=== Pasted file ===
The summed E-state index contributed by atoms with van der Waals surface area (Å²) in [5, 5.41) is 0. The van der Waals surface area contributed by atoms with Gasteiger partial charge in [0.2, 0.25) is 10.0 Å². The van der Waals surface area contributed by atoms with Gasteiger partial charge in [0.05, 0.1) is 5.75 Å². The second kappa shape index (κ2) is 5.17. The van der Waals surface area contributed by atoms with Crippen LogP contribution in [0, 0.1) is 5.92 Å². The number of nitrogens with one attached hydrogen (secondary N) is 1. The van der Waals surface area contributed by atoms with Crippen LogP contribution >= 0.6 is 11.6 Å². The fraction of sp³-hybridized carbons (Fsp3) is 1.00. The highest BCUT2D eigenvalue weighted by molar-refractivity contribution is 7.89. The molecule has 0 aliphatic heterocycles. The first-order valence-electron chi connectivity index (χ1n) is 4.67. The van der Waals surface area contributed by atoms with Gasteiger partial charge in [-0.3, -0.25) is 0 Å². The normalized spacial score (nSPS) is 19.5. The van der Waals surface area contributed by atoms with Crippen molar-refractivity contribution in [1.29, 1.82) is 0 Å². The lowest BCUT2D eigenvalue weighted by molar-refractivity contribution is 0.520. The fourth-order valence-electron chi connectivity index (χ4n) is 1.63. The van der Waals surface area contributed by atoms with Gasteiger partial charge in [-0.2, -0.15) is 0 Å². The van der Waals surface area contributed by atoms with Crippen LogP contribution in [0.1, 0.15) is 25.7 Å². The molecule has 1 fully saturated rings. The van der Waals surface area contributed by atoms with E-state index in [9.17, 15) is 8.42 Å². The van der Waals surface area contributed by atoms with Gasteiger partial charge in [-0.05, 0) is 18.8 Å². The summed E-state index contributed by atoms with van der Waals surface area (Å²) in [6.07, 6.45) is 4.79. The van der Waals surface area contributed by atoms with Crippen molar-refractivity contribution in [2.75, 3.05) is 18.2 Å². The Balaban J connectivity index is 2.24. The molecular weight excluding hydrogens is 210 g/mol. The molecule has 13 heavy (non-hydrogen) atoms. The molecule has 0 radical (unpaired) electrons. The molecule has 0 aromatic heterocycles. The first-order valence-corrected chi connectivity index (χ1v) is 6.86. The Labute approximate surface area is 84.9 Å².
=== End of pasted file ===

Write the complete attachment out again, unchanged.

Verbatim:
The summed E-state index contributed by atoms with van der Waals surface area (Å²) in [5, 5.41) is 0. The van der Waals surface area contributed by atoms with Gasteiger partial charge in [0.2, 0.25) is 10.0 Å². The van der Waals surface area contributed by atoms with Gasteiger partial charge in [0.05, 0.1) is 5.75 Å². The second kappa shape index (κ2) is 5.17. The van der Waals surface area contributed by atoms with Crippen LogP contribution in [0, 0.1) is 5.92 Å². The number of nitrogens with one attached hydrogen (secondary N) is 1. The van der Waals surface area contributed by atoms with Crippen LogP contribution >= 0.6 is 11.6 Å². The fraction of sp³-hybridized carbons (Fsp3) is 1.00. The highest BCUT2D eigenvalue weighted by molar-refractivity contribution is 7.89. The molecule has 0 aliphatic heterocycles. The first-order valence-electron chi connectivity index (χ1n) is 4.67. The van der Waals surface area contributed by atoms with Gasteiger partial charge in [-0.3, -0.25) is 0 Å². The normalized spacial score (nSPS) is 19.5. The van der Waals surface area contributed by atoms with Crippen molar-refractivity contribution in [1.29, 1.82) is 0 Å². The lowest BCUT2D eigenvalue weighted by molar-refractivity contribution is 0.520. The fourth-order valence-electron chi connectivity index (χ4n) is 1.63. The van der Waals surface area contributed by atoms with Gasteiger partial charge in [-0.2, -0.15) is 0 Å². The van der Waals surface area contributed by atoms with Crippen LogP contribution in [0.1, 0.15) is 25.7 Å². The molecule has 1 fully saturated rings. The van der Waals surface area contributed by atoms with E-state index in [9.17, 15) is 8.42 Å². The van der Waals surface area contributed by atoms with Gasteiger partial charge in [-0.05, 0) is 18.8 Å². The summed E-state index contributed by atoms with van der Waals surface area (Å²) in [6.07, 6.45) is 4.79. The van der Waals surface area contributed by atoms with Crippen molar-refractivity contribution in [2.75, 3.05) is 18.2 Å². The Balaban J connectivity index is 2.24. The molecular weight excluding hydrogens is 210 g/mol. The molecule has 13 heavy (non-hydrogen) atoms. The molecule has 0 radical (unpaired) electrons. The molecule has 0 aromatic heterocycles. The first-order valence-corrected chi connectivity index (χ1v) is 6.86. The Labute approximate surface area is 84.9 Å².